Healthy Hormones, Part II: Battling Insulin Resistance

In our latest 3-part blog series “Healthy Hormones”, we’ll unpack some of the most common health issues associated with hormone imbalances, and explain the B12 LOVE approach to helping you avoid and correct them. 

What if I told you that some of the most prevalent and debilitating diseases around the globe – cancer, heart disease, Alzheimer’s disease, and diabetes – while distinct in many aspects of their pathologies, all share a common hormonal imbalance? 

The condition known as insulin resistance not only leads to and/or exacerbates these and other disease states, but it affects somewhere between one third to one half of all adults in the United States.

The good news is that, for most people, insulin resistance can be prevented (and in many cases, even reversed) with the right diet and lifestyle modifications.  

What Is Insulin Resistance?

Insulin is a hormone produced by the pancreas that helps with the regulation of blood sugar. Specifically, insulin moves glucose from the blood into the body’s cells, where it can be used (or stored, if available in excess). In a healthy person, insulin helps the body maintain a good balance of energy by not allowing blood glucose to spike for too long. 

When a person takes in too much glucose, or they suffer from chronic stress or inflammation, the pancreas has to work harder to release enough insulin to keep blood sugar levels down. Over time, the pancreas becomes “overworked” and cannot maintain proper functioning. When this happens, the body does not have the capability to use insulin correctly or efficiently. This means that glucose remains in the bloodstream, causing further inflammation and damage, and ultimately contributing to various disease states. 

Insulin resistance is intrinsically an inflammatory condition

Dr. Ronesh Sinha, MD, Palo Alto Medical Foundation

Aside from various genetic and cultural considerations, the biggest contributors to insulin resistance are lifestyle-related factors. These include:

  • Obesity (note: people who are not obese can also develop insulin resistance)
  • Lack of exercise
  • Lack of sleep / sleep disorders
  • Diets high in refined carbohydrates and sugars
  • High cholesterol (hypercholesterolemia)
  • High blood pressure (hypertension)
  • Smoking
  • Chronic stress
  • Inflammation
  • Poor gut health (dysbiosis)

In addition to modifying one’s lifestyle and correcting imbalances, research shows that certain micronutrients provide enormous benefits when it comes to battling insulin resistance.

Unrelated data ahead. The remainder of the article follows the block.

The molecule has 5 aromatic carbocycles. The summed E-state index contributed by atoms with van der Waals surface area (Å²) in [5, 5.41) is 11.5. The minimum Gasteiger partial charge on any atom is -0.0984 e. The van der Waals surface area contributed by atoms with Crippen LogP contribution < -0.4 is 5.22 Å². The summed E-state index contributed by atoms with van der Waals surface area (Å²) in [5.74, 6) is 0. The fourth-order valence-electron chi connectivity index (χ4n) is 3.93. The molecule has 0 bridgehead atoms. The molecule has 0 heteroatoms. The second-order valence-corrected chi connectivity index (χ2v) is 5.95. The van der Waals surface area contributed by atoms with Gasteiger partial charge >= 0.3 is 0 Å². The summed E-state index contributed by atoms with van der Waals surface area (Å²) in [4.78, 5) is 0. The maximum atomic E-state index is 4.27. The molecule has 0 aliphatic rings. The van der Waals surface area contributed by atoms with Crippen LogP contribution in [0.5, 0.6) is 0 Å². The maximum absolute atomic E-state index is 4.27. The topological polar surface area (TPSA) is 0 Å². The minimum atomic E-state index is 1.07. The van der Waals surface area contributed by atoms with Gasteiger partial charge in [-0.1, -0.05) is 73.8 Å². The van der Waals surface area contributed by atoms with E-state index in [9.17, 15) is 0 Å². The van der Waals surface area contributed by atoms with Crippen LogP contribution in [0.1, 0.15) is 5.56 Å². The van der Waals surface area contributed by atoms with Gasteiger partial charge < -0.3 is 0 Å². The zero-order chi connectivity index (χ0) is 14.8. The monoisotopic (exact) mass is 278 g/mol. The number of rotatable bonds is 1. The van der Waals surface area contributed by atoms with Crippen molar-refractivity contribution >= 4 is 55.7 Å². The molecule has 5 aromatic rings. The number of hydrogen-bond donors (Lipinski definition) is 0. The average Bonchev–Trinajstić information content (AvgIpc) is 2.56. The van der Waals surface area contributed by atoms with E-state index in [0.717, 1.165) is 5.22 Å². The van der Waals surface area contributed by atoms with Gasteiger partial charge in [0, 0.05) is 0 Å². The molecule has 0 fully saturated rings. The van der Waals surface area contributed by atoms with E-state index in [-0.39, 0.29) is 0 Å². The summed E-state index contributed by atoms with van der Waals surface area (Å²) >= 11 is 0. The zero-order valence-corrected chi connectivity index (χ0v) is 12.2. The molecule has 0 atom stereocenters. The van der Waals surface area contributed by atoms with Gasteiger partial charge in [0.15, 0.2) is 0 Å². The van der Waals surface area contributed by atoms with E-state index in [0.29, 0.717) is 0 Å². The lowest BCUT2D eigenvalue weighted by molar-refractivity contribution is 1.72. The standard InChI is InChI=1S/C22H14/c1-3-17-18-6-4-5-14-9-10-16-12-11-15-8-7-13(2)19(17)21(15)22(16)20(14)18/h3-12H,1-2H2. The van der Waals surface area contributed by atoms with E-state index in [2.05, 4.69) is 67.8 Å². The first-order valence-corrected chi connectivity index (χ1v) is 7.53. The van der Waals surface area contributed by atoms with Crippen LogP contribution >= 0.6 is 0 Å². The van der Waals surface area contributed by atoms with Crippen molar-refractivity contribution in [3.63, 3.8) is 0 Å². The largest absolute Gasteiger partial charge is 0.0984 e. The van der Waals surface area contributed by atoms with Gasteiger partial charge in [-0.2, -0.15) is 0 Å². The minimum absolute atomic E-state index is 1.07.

There is strong evidence showing that insulin-resistant people have structural damage to and decreased total content of skeletal muscle mitochondria. Mitochondrial dysfunction underlies a wide-range of diseases, and has been designated as the one of the primary reasons (if not the reason) humans age. 

Nicotinamide Adenine Dinucleotide (NAD+) is a remarkable molecule, and one that is crucial for maintaining healthy mitochondria, amongst other things. 

Vitamin D

Vitamin D deficiency has been shown to accelerate insulin resistance development. In fact, research shows that vitamin D “reduces the extent of pathologies associated with insulin resistance such as oxidative stress and inflammation”. It was also shown that vitamin D prevents epigenetic alterations associated with insulin resistance and diabetes. 

Minerals and Trace Elements

Minerals and trace elements, such as magnesium, calcium, zinc, selenium, and iron, are essential for many biochemical reactions in the body. Furthermore, a recent review of various randomized control trials validated that mineral and trace element deficiencies may directly or indirectly be associated with oxidative stress that ultimately precedes insulin resistance and diabetes. 

For example, magnesium is a cofactor required for movement of glucose into the cell, and for carbohydrate metabolism. Additionally, magnesium deficiency results in a decreased resilience to oxidative stress and expedites the progression to insulin-resistance and related complications.

Vitamin B6

All B vitamins play a role in metabolism, but vitamin B6 is known to be especially important in reactions that regulate the metabolism of glucose, lipids, and other molecules in the body (150 reactions, to be exact!). Considering the numerous reactions involving vitamin B6, it’s not surprising that B6 deficiency has been implicated in the development of insulin resistance, diabetes, and even cancer.

Vitamin B12

Studies show that vitamin B12 has a beneficial effect on insulin resistance. Specifically, it was reported that vitamin B12 therapy (along with folate) resulted in a reduction of homocysteine level, as well as improvement of endothelial dysfunction and insulin resistance in patients with metabolic syndrome.

Additionally, many people with insulin resistance and diabetes are prescribed Metformin, which is known to deplete the body of vitamin B12. For these individuals, it is especially important to ensure adequate vitamin B12 intake.  

Vitamin C

Both short-term and long-term studies suggest that vitamin C supplementation may improve glycemic control and other health outcomes in people with type 2 diabetes. One long-term study concluded that taking ascorbic acid along with metformin is more effective than metformin alone in reducing complications from diabetes, including reducing ACR – an indication of kidney disease. For more details on all the amazing benefits of this nutrient, read our blog post “12 Reasons to Love Vitamin C”.

The best news? All of these nutrients (and more) are available at B12 LOVE!

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Check out our complete “Healthy Hormones” series!

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